What has seemingly sparked a positive note across the Central Banks is the potential to streamline cross-border payments that remain slow, opaque and tie up liquidity. The Bank of England concluded its trial with Ripple and said “Cross-border payments when applied to wholesale markets present different challenges than when compared with retail and corporate transactions, which the Ripple product is designed to handle. The availability of liquidity is one such challenge, and the Proof of Concept allowed the Bank and Ripple to begin exploring these questions.”
Alipay Continues Expanding Its Tentacles
Ant Financial Services Group wallet Alipay boasts some 520Mn active users and continues expanding its network with both consumers, and merchants at home. And 2017 has seen new partnerships develop internationally with the payment service provider giant in an effort to allow Chinese tourists to use their wallet whilst travelling abroad.
China leapfrogged the credit card strip, and moved directly into a mobile payment heavy retail payment service industry. Set to reach over $12Tn by 2020, China dwarfs the US in mobile payments. China’s mobile PSP’s processed over $5.5Tn in 2016, compared to the $112Bn in the US according to Forrester Research (see chart below).
Alipay has been looking to expand its reach to assist Chinese tourists around the world settle payment through their mobile app. With deals from neighbouring countries to the US, Alipay is set to make their wallet available for the 120Mn outbound tourists from China.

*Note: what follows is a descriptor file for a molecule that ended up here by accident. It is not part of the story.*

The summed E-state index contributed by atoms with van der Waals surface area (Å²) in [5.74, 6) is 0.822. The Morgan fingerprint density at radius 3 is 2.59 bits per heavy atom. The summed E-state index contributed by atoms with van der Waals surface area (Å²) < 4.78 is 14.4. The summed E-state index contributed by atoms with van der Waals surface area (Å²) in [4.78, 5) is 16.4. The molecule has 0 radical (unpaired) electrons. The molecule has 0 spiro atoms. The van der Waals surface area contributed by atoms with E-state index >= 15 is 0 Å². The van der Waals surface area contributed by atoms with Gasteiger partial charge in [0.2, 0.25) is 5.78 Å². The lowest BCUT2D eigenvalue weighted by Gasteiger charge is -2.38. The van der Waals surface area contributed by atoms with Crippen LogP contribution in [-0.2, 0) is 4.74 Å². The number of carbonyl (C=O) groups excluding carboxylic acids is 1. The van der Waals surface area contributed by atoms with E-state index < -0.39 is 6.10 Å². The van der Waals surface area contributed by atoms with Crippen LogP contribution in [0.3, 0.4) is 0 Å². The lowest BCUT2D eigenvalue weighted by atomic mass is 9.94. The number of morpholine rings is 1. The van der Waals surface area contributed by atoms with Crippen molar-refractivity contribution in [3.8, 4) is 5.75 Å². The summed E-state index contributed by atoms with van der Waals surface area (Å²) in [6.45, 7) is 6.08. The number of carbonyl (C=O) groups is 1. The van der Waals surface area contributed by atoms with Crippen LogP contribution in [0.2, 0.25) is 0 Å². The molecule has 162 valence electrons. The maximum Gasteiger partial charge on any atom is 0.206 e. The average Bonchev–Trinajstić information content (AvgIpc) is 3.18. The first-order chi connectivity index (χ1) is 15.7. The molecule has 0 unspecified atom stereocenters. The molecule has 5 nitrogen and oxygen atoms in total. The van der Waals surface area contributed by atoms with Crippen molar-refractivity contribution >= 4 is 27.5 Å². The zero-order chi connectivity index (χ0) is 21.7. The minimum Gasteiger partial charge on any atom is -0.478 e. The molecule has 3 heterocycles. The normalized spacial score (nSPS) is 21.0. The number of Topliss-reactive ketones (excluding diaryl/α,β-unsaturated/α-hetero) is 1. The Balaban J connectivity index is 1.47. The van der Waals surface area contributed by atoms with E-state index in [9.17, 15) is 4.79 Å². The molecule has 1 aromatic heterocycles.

Select Alipay Partnerships
Ripple, Amex Launch US/UK
In what could be considered one of the first commercial cross-border uses of blockchain, Ripple announced that they have opened a corridor to settle instant international payments between the US and Britain in a partnership between American Express and clients of Spanish Santander that bank in Britain. This does away with old institution of Swift, and uses Ripple's service xCurrent.
Ripple completed a successful Proof-of-Concept with the Bank of England (B0E) earlier this summer (see story above). One of the next steps for the BoE was to explore matters of cross-border payments.
Visa Targets Asia For 2018
Cross-Border B2B Payments Launch
Visa is slated to begin testing on its B2B Connect platform that plans to facilitate cross-border payments for their business clients, with a commercial launch set for Mid-2018.
Unlike MasterCard who announced their B2B Blockchain service earlier in October (Diar, 30 October) where no actual value is transferred, Visa has been working with San Fransisco based blockchain outfit Chain to provide real-time fund transfers.
The announcement said the partnership included Shinhan Bank in South Korea, Union Bank of Philippines and United Overseas Bank in Singapore.